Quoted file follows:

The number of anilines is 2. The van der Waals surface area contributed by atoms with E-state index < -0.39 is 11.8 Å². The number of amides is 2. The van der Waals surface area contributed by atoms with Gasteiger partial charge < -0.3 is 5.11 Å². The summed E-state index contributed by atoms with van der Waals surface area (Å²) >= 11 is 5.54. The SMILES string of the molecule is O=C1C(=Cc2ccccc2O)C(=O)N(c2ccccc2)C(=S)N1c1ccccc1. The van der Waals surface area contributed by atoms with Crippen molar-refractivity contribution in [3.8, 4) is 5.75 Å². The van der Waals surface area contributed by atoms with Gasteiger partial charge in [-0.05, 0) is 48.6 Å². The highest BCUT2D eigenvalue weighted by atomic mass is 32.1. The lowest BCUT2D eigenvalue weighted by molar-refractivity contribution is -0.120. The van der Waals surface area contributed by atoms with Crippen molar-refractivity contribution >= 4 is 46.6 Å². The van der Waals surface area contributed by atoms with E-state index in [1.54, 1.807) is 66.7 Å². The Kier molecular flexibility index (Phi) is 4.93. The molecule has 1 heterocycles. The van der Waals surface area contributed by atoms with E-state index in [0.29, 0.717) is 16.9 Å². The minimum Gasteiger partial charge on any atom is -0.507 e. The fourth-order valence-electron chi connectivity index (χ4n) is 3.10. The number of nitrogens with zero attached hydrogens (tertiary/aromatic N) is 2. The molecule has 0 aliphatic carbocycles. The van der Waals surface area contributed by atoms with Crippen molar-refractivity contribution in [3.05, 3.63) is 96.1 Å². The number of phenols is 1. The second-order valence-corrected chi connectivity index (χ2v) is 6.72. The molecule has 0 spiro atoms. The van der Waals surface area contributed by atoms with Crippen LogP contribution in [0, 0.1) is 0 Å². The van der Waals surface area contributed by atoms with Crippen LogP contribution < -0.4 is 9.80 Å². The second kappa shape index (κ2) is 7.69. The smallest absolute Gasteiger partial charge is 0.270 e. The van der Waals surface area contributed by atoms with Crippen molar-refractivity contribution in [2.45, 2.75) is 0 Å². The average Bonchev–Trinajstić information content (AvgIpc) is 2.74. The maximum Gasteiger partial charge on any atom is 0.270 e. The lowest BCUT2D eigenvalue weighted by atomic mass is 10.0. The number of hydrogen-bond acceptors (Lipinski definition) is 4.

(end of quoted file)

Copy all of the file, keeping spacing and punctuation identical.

The number of anilines is 2. The van der Waals surface area contributed by atoms with E-state index < -0.39 is 11.8 Å². The number of amides is 2. The van der Waals surface area contributed by atoms with Gasteiger partial charge < -0.3 is 5.11 Å². The summed E-state index contributed by atoms with van der Waals surface area (Å²) >= 11 is 5.54. The SMILES string of the molecule is O=C1C(=Cc2ccccc2O)C(=O)N(c2ccccc2)C(=S)N1c1ccccc1. The van der Waals surface area contributed by atoms with Crippen molar-refractivity contribution in [3.8, 4) is 5.75 Å². The van der Waals surface area contributed by atoms with Gasteiger partial charge in [-0.05, 0) is 48.6 Å². The highest BCUT2D eigenvalue weighted by atomic mass is 32.1. The lowest BCUT2D eigenvalue weighted by molar-refractivity contribution is -0.120. The van der Waals surface area contributed by atoms with Crippen molar-refractivity contribution >= 4 is 46.6 Å². The van der Waals surface area contributed by atoms with E-state index in [1.54, 1.807) is 66.7 Å². The Kier molecular flexibility index (Phi) is 4.93. The molecule has 1 heterocycles. The van der Waals surface area contributed by atoms with E-state index in [0.29, 0.717) is 16.9 Å². The minimum Gasteiger partial charge on any atom is -0.507 e. The fourth-order valence-electron chi connectivity index (χ4n) is 3.10. The number of nitrogens with zero attached hydrogens (tertiary/aromatic N) is 2. The molecule has 0 aliphatic carbocycles. The van der Waals surface area contributed by atoms with Crippen molar-refractivity contribution in [3.05, 3.63) is 96.1 Å². The number of phenols is 1. The second-order valence-corrected chi connectivity index (χ2v) is 6.72. The molecule has 0 spiro atoms. The van der Waals surface area contributed by atoms with Crippen LogP contribution in [0, 0.1) is 0 Å². The van der Waals surface area contributed by atoms with Crippen LogP contribution < -0.4 is 9.80 Å². The second kappa shape index (κ2) is 7.69. The smallest absolute Gasteiger partial charge is 0.270 e. The van der Waals surface area contributed by atoms with Crippen molar-refractivity contribution in [2.45, 2.75) is 0 Å². The average Bonchev–Trinajstić information content (AvgIpc) is 2.74. The maximum Gasteiger partial charge on any atom is 0.270 e. The lowest BCUT2D eigenvalue weighted by atomic mass is 10.0. The number of hydrogen-bond acceptors (Lipinski definition) is 4.